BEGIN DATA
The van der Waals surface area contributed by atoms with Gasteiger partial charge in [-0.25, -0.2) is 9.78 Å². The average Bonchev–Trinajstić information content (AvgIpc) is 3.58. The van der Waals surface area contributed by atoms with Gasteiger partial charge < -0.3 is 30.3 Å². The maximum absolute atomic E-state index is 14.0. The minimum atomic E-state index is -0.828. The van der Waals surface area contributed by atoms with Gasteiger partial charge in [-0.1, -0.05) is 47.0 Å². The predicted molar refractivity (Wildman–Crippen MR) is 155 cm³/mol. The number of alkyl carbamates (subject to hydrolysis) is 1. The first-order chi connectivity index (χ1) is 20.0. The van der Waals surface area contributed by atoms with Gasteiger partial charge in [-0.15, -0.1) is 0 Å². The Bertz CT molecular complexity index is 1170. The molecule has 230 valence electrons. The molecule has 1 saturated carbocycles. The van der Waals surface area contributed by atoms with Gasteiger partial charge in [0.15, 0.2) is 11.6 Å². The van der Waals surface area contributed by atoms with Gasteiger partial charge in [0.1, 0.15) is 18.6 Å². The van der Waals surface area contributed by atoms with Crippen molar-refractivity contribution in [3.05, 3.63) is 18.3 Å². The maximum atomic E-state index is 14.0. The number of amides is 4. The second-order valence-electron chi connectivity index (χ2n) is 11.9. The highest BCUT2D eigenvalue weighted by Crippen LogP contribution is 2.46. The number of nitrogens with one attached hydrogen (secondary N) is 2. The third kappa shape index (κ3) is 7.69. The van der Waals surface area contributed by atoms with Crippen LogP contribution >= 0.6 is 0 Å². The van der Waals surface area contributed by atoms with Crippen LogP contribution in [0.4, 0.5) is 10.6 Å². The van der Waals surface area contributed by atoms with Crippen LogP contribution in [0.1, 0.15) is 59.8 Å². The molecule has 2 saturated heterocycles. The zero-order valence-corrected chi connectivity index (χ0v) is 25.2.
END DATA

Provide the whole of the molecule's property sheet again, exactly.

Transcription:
The van der Waals surface area contributed by atoms with Gasteiger partial charge in [-0.25, -0.2) is 9.78 Å². The average Bonchev–Trinajstić information content (AvgIpc) is 3.58. The van der Waals surface area contributed by atoms with Gasteiger partial charge < -0.3 is 30.3 Å². The maximum absolute atomic E-state index is 14.0. The minimum atomic E-state index is -0.828. The van der Waals surface area contributed by atoms with Gasteiger partial charge in [-0.1, -0.05) is 47.0 Å². The predicted molar refractivity (Wildman–Crippen MR) is 155 cm³/mol. The number of alkyl carbamates (subject to hydrolysis) is 1. The first-order chi connectivity index (χ1) is 20.0. The van der Waals surface area contributed by atoms with Gasteiger partial charge in [-0.15, -0.1) is 0 Å². The Bertz CT molecular complexity index is 1170. The molecule has 230 valence electrons. The molecule has 1 saturated carbocycles. The van der Waals surface area contributed by atoms with Gasteiger partial charge in [0.15, 0.2) is 11.6 Å². The van der Waals surface area contributed by atoms with Gasteiger partial charge in [0.1, 0.15) is 18.6 Å². The van der Waals surface area contributed by atoms with Crippen molar-refractivity contribution in [3.05, 3.63) is 18.3 Å². The maximum atomic E-state index is 14.0. The number of amides is 4. The second-order valence-electron chi connectivity index (χ2n) is 11.9. The highest BCUT2D eigenvalue weighted by Crippen LogP contribution is 2.46. The number of nitrogens with one attached hydrogen (secondary N) is 2. The third kappa shape index (κ3) is 7.69. The van der Waals surface area contributed by atoms with Crippen LogP contribution >= 0.6 is 0 Å². The van der Waals surface area contributed by atoms with Crippen LogP contribution in [0.4, 0.5) is 10.6 Å². The van der Waals surface area contributed by atoms with Crippen LogP contribution in [0.1, 0.15) is 59.8 Å². The molecule has 2 saturated heterocycles. The zero-order valence-corrected chi connectivity index (χ0v) is 25.2.